This remarkable idea haunted me for several days in theological school.  I spoke with a classmate.  I visited the professor of the class and took way more than my share of his time.I made diagrams that set forth different modes of existence and which entities could be said to exist in which modes and how those entities were related to one another, even when those entities had different modes of existence.  A metaphysic of morals!  That’s what Kant called it.  What a rewarding quest, if one could follow it to the shining conclusion!

Kant had published Groundwork for a Metaphysic of Morals in 1785.  This was almost exactly two hundred years before I became enchanted with it in the spring of 1983.  During those two centuries, many keen minds had panned for ethical gold in the river of Kant’s thought.  None really found what was promised.  That is to say, no one has really constructed a useful system of ethics based on principles that are indisputably accepted as objectively true.  Over those two centuries, mathematicians have discovered strange new mathematical entities which have an objective existence, and they have indisputably proved many theorems about those mathematical entities – not beyond a reasonable doubt, but beyond any doubt at all.  But the ethicists have not yet announced that Kant was right.

It was a disappointment to me to accept that in the absence of a set of objectively true ethical principles, one must work with the ethical guidance that comes from somewhat arbitrary sources such as sacred writings and legal systems, and to accept that justice will not be won by force of logic, but by determined and persistent persuasion.

To be sure, there are some ethical things one can say that find fairness in reciprocity.  Consider these statements:

Love your neighbor as yourself.

Do not accept for others what you would be unwilling to accept for yourself.

Before you judge someone else, walk a mile in their shoes.

Do unto others as you would have others do unto you.

The dramatic presentation that we witnessed earlier this morning offers yet another way of understanding reciprocity.  The characters in the story find that none of them can live well when they are all focused only on their own personal situation without reference to anyone else.  This is hell, according to the story.  But when they understand that they are related in reciprocal interdependence, they can all prosper.  And this is heaven, according to the story.  They must become their neighbor’s keeper if they are to survive at all.  They must recognize their relatedness if they are to survive at all.  They must look at the situation in a way that takes into account their neighbor’s perspective if they are to survive at all.

This past summer, my family had the opportunity to travel in France.  Along with zillions of other sightseers, we visited the Louvre, and we visited Versailles, and we visited two of the chateaus in the valley of the Loire River.  The history of these former royal residences was not lost on us.  In 1789, four years after Immanuel Kant published his book about a metaphysic of morals, the common people of France rose up in revolution against the monarchy and against the Church, two powerful institutions that had concentrated so much wealth in the hands of so few people, and they took matters of justice and equity into their own hands.  They did not particularly feel the need for a metaphysic of morals.France has been through a challenging history since 1789, topsy-turvy at its best, and tragic and traumatic at its worst.  But at the very least one must acknowledge that the French people live in a society where wealth is much more justly and equitably distributed now than it was prior to 1789, and where, interestingly enough, the poverty rate is far lower than it is in the United States.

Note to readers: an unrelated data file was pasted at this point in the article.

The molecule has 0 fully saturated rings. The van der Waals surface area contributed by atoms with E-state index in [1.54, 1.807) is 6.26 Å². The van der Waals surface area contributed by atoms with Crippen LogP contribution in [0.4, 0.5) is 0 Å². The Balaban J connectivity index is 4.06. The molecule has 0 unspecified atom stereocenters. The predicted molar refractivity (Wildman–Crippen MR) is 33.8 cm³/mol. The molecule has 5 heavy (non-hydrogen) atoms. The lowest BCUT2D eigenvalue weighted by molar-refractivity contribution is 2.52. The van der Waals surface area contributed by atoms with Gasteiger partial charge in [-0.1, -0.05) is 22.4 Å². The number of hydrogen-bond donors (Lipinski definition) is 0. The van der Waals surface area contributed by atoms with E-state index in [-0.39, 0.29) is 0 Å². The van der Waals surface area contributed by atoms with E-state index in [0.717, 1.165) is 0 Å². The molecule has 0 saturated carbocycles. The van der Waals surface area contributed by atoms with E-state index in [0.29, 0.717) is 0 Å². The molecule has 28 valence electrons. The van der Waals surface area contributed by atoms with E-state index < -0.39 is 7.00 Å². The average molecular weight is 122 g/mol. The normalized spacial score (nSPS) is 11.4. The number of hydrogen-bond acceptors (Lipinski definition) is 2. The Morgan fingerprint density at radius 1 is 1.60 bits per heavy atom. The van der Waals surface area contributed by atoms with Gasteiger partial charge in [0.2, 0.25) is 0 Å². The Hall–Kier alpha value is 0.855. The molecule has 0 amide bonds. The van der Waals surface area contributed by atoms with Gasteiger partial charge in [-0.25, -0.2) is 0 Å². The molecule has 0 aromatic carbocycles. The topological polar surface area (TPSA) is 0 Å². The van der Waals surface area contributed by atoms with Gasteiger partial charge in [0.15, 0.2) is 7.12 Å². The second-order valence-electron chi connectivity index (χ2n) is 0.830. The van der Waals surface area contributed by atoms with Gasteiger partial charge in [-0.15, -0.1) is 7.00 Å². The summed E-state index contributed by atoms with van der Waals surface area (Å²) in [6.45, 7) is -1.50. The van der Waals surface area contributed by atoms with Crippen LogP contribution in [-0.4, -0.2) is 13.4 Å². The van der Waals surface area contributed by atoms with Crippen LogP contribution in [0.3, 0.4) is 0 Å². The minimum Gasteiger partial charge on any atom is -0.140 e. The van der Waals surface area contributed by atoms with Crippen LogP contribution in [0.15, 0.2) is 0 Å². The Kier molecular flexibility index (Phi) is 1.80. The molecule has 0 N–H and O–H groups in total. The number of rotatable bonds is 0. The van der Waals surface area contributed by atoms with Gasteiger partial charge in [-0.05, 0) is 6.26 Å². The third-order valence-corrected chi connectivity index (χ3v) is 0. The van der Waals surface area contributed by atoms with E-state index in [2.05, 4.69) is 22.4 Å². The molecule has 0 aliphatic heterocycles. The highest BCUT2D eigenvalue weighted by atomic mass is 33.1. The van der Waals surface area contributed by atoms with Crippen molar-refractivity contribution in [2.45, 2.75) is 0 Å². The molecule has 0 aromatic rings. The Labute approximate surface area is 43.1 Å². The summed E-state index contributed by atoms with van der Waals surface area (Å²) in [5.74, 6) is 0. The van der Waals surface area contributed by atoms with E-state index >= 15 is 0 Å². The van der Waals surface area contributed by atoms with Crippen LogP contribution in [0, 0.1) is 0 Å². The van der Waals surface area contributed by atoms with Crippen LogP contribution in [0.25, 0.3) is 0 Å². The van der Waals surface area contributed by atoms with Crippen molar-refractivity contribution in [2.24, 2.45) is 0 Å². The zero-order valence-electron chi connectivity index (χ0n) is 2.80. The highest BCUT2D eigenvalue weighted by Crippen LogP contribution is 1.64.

Today we live in a society where wealth is increasingly being concentrated in the hands of a very few people.  The vast majority of Americans have seen no real gain in wages since 1979; only those in the top five percent, and particularly the top one percent, and especially the top tenth of one percent, have experienced gains over the past four decades.  There may not be an objective set of ethical principles, as true as mathematics, to which we can turn for guidance about economic justice.  Nevertheless, if the message of our dramatic presentation is accurate, the beloved community will remain a distant ideal when people focus only on their own accumulation of wealth without concern for the well-being of anyone else.  The Parable of the Long-Handled Spoons tells us that we ignore our existential interdependence at our peril.  This may not be an inescapable truth like the truths of mathematics, but it is an inescapable biological and social truth nonetheless.  May we know more and more deeply that our fates are intertwined, that our destinies are interdependent.

© 2017 by David Herndon


Come to be moved and held in mutual embrace. Come and be made whole.
First Unitarian Church of Pittsburgh
605 Morewood Avenue, Pittsburgh, PA 15213
(412) 621-8008     Map and directions
Worship Services
10:30 AM
Office Hours
9:30 AM to 4:30 PM
Tuesday - Friday
Stay Connected
Sign up for our Weekly News Email
Read The Chalice, our monthly newsletter